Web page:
Do NDA’s protect you or slow you down?

Carl Niklaus Wallace
3 min readMay 8, 2021


So you have a great idea which you have created or need to create. Now you need outside input from investors, potential new team members, consultants, advisors, or perhaps you just need someone’s opinion.

How do you protect your idea from being stolen or copied? Is a Non Disclosure Agreement worth the paper it is written on?

There is no concrete way to protect an idea. Almost every idea in the world either existed previously elsewhere in a different form or has been copied.

Copying an idea is no secret recipe for success. The WHAT of an idea can be copied, but the HOW is what matters.

Certain scenarios where confidential information is disclosed justifies an NDA. Innovation or transformation requires agility and access to the right people with no space or time for NDA’s.

Paperwork doesn’t protect ideas.

Trust, the right team, advice, knowledge, and execution protects ideas. Irrespective of how good the idea might be, an idea without a winning team executing it is worth nothing.

If you require access to the right people in early-stage to help fast track your movement through the clutter, trust is your best tool. Work with people you trust. If you don’t know them, research their information and determine their trustworthiness. Look at their track record, online complaints, and capability of executing your idea better than your team. You will soon find enough information that will validate their trust or not.

Reliable, experienced, and trustworthy people are often reluctant to sign NDA’s as it is a sign of distrust. If I work with a corporate where confidential client information is disclosed, I am happy to sign an NDA. In general, when someone approaches me with an idea asking my advice or opinion with an NDA in hand, I hesitate immediately and will most likely not sign it. The opportunity for sound advice is lost. Even worse is when I am asked as a prospective client to sign an NDA so that something can be sold to me. I will most likely walk away. That is a clear indication of a lack of confidence and trust.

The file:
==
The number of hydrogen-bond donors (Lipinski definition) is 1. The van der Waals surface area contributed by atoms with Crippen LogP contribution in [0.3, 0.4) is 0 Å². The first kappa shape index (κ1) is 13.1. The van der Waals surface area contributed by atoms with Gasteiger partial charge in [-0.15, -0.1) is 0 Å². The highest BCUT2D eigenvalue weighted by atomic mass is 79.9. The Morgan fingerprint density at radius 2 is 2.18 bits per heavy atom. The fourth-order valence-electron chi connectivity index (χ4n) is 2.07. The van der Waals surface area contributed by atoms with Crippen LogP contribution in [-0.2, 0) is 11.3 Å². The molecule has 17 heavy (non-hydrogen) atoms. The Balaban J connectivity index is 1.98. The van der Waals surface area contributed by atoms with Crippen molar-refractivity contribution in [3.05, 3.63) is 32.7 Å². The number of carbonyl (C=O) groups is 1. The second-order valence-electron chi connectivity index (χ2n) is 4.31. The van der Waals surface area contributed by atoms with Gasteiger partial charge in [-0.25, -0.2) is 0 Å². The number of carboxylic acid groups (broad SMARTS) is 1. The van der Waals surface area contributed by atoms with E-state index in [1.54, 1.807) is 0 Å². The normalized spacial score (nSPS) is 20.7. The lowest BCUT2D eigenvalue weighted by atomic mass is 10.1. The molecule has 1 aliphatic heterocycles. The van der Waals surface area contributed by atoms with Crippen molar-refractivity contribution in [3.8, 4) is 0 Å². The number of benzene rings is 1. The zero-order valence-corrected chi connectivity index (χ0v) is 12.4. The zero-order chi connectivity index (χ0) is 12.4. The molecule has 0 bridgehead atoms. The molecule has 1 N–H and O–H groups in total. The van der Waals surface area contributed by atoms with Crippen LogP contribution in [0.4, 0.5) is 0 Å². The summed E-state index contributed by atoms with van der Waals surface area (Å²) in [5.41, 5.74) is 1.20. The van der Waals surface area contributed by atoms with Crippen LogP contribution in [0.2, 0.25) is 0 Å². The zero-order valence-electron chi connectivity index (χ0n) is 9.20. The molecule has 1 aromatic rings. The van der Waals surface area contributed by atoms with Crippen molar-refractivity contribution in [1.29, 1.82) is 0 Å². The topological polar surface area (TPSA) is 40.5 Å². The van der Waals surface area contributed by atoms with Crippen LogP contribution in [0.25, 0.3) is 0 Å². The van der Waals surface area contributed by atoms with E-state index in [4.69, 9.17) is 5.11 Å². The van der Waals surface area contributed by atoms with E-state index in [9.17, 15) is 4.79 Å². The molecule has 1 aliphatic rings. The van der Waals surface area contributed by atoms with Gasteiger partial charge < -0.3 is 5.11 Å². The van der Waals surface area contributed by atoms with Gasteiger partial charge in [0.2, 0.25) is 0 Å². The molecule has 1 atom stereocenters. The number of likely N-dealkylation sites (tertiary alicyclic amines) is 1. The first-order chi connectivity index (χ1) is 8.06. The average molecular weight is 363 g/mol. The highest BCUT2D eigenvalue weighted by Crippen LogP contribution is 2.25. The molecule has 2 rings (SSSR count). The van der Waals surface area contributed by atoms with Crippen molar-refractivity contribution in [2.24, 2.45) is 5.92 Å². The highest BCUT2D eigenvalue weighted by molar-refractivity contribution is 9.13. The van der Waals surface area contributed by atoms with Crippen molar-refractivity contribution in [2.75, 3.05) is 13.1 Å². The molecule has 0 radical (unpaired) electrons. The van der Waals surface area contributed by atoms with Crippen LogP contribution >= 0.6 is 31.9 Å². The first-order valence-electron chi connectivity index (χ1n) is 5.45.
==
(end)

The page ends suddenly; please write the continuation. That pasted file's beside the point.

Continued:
NDA’s are very difficult to enforce.

There are many loopholes in court and it costs a lot of time and money to enforce an NDA. Time will be the most expensive by far. If someone violates an NDA, you have to prove they did, show that the information wasn’t available in another way, sue them, and still win.

There’s no real guarantee.

You could find yourself more focused on protecting your idea than executing it. It will slow you down and prevent you from capitalizing on the opportunities of timing.

Make sure your agreements with everyone working on the idea ensure the IP remains yours. Document every step, create authentic paper trails. When information is disclosed, follow up with an email and keep everything in writing. Make sure you speak about the WHAT and not the HOW.

Build a healthy network of trusted individuals that can give it to you straight without the need for an NDA. Insisting on NDA’s can cost you large portions of your potential audience and you might miss critical advice and knowledge-sharing opportunities.

Trust me, moving slowly is far worse than copying.

Being fast and open to rapid feedback and iterations is critical for delivering an accurate solution. Ideas almost always change from the initial concept into a solution that meets its full potential. Your adaptability and rapid movement in this phase can make or break your idea.

Stay clear from promoting your idea before it has been tried and tested amongst people or businesses you are acquainted with. Once ready, test again with unacquainted stakeholders and then pass your solution for market readiness.

The risk areas worthy of your focus are your market, a disconnect with your audience, inefficient execution, and delivering a solution that people don’t really need.

Knowing the difference between WANTS and NEEDS could determine whether people buy your idea or park it for a later opportunity that will never come.

Taking someone’s idea and executing it differently, is not the same as copying. That is why Microsoft will never be the company Apple is today.



Carl Niklaus Wallace

A forward thinker that solves today's problems with solutions of tomorrow. [ founder of dewly ] -